Economic Analysis: Italy’s Economy Faces An Uncertain Future

 

Italy remains one of the largest economies in the world, but several uncertainties around its future remain.

Italy’s economy has shrunk by around 10 per cent since 2007, as the country endured a triple-dip recession. Output has regressed to levels of over a decade ago. Overall unemployment is around 12-13 per cent, with youth unemployment around 40 per cent. Consumption and investment are flaccid.

The damage is long term, with as much as 15 per cent of Italian industrial capacity destroyed, reducing employment and growth potential. Once its strength, Italy’s smaller enterprises have contracted as a result of low sales, declining profitability and lack of financing.

Italy’s economy is increasingly unbalanced with high end producers, such as those in luxury products and also advanced manufacturing, benefitting from demand from emerging markets. Other sectors, such as standard automobiles, domestic appliances and low-priced fabrics and clothes have found it difficult to compete with manufacturers based in emerging markets.

But to be realistic for a moment, I think Italy has a reasonably successful economy based on several factors such as Geographic location, historical presence, and industrialization.

Italy is the 8th largest export economy in the world and the 22nd most complex economy according to the Economic Complexity Index (ECI). In 2014, Italy exported $509B and imported $466B, resulting in a positive trade balance of $43.5B. In 2014 the GDP of Italy was $2.14T and its GDP per capita was $35.5k.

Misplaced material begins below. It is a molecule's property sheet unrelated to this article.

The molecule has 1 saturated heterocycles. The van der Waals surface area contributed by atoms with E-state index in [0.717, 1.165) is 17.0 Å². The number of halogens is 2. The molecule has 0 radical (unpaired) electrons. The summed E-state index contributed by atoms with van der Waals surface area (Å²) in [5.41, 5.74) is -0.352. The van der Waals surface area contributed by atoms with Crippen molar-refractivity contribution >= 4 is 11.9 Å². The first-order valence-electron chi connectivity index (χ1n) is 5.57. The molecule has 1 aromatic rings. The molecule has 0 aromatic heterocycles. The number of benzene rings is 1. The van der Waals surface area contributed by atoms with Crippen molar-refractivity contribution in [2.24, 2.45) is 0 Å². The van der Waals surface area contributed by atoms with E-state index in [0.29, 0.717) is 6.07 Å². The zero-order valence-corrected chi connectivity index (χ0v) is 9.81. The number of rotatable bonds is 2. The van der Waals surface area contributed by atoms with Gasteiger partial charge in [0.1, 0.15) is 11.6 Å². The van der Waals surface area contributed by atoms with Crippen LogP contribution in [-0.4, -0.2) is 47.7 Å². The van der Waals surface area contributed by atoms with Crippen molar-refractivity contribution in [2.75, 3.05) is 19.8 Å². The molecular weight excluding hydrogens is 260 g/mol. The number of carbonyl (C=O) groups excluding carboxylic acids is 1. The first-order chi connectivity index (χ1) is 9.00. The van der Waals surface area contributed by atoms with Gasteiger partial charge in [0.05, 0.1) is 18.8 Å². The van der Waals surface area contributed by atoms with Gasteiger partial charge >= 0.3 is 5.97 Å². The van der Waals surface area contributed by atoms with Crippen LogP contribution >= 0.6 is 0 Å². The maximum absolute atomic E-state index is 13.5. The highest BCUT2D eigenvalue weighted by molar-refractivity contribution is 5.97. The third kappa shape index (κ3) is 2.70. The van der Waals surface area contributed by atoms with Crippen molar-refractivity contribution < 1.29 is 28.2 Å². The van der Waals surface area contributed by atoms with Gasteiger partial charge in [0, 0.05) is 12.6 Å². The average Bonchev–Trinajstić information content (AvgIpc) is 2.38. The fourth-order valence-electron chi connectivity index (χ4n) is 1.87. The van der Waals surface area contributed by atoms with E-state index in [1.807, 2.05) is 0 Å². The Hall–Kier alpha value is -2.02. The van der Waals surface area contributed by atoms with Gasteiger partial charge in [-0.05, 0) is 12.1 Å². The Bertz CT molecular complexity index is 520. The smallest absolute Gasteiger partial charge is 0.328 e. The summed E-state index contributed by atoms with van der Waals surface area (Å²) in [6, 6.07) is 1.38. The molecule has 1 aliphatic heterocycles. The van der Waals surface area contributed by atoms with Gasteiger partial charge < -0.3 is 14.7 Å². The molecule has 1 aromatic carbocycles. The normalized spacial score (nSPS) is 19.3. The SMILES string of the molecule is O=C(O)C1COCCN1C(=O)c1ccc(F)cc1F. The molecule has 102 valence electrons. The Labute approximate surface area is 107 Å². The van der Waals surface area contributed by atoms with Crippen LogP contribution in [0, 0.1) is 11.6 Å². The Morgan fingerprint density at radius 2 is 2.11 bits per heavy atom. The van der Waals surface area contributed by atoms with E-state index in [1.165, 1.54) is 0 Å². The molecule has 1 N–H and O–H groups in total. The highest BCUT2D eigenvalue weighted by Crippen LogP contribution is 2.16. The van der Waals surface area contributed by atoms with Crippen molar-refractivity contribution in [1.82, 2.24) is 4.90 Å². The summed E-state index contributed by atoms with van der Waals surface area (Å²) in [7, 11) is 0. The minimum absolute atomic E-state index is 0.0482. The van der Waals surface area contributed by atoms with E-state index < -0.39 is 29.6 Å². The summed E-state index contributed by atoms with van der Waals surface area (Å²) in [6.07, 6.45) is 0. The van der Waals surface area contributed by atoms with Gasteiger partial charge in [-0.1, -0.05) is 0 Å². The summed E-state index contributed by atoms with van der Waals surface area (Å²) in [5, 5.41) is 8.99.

They are fully integrated in international trade, and have billions of mutual trade tied in with the US, Germany, and China, which signifies they can remain sustainable for many years.

In 2014 Italy exported $509B, making it the 8th largest exporter in the world. During the last five years the exports of Italy have increased at an annualized rate of 5.4%, from $391B in 2009 to $509B in 2014. The most recent exports are led by Packaged Medicaments which represent 4.49% of the total exports of Italy, followed by Refined Petroleum, which account for 3.27%.

If there efficiency can continue in these areas, and if they can adapt properly and integrate new technologies in the manufacturing process (which is very important to their economy) I’m sure they will remain one of the world’s largest economies for quite some time.

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David McDonald

David McDonald

David is a 19-year-old Canadian student currently attending the University of Guelph. He currently studies Public Management and economics with hopes of one day becoming an accomplished journalist. David enjoys reporting on global events and actively try to make a difference in the world.
David McDonald

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